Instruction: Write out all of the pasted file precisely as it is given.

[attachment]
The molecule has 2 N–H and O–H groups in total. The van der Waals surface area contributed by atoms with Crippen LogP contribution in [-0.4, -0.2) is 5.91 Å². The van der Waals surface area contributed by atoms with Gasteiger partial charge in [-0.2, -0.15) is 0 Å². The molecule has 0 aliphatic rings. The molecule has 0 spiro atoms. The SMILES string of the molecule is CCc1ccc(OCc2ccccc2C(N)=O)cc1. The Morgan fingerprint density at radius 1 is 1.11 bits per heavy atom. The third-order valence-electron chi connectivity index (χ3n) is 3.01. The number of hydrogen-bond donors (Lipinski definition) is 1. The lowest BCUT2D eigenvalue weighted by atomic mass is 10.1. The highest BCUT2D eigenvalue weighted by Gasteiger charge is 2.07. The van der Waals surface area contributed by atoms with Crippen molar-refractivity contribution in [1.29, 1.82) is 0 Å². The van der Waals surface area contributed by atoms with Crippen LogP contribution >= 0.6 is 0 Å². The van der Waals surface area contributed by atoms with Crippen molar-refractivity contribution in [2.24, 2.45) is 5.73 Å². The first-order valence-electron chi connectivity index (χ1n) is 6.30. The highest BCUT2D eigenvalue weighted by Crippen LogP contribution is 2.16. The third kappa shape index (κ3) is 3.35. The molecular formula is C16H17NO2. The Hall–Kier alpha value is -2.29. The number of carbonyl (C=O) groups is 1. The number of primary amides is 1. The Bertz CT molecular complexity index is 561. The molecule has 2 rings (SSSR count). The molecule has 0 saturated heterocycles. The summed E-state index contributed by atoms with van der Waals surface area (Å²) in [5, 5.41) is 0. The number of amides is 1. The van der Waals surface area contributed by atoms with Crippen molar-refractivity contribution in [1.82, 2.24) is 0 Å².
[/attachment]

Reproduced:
The molecule has 2 N–H and O–H groups in total. The van der Waals surface area contributed by atoms with Crippen LogP contribution in [-0.4, -0.2) is 5.91 Å². The van der Waals surface area contributed by atoms with Gasteiger partial charge in [-0.2, -0.15) is 0 Å². The molecule has 0 aliphatic rings. The molecule has 0 spiro atoms. The SMILES string of the molecule is CCc1ccc(OCc2ccccc2C(N)=O)cc1. The Morgan fingerprint density at radius 1 is 1.11 bits per heavy atom. The third-order valence-electron chi connectivity index (χ3n) is 3.01. The number of hydrogen-bond donors (Lipinski definition) is 1. The lowest BCUT2D eigenvalue weighted by atomic mass is 10.1. The highest BCUT2D eigenvalue weighted by Gasteiger charge is 2.07. The van der Waals surface area contributed by atoms with Crippen molar-refractivity contribution in [1.29, 1.82) is 0 Å². The van der Waals surface area contributed by atoms with Crippen LogP contribution >= 0.6 is 0 Å². The van der Waals surface area contributed by atoms with Crippen molar-refractivity contribution in [2.24, 2.45) is 5.73 Å². The first-order valence-electron chi connectivity index (χ1n) is 6.30. The highest BCUT2D eigenvalue weighted by Crippen LogP contribution is 2.16. The third kappa shape index (κ3) is 3.35. The molecular formula is C16H17NO2. The Hall–Kier alpha value is -2.29. The number of carbonyl (C=O) groups is 1. The number of primary amides is 1. The Bertz CT molecular complexity index is 561. The molecule has 2 rings (SSSR count). The molecule has 0 saturated heterocycles. The summed E-state index contributed by atoms with van der Waals surface area (Å²) in [5, 5.41) is 0. The number of amides is 1. The van der Waals surface area contributed by atoms with Crippen molar-refractivity contribution in [1.82, 2.24) is 0 Å².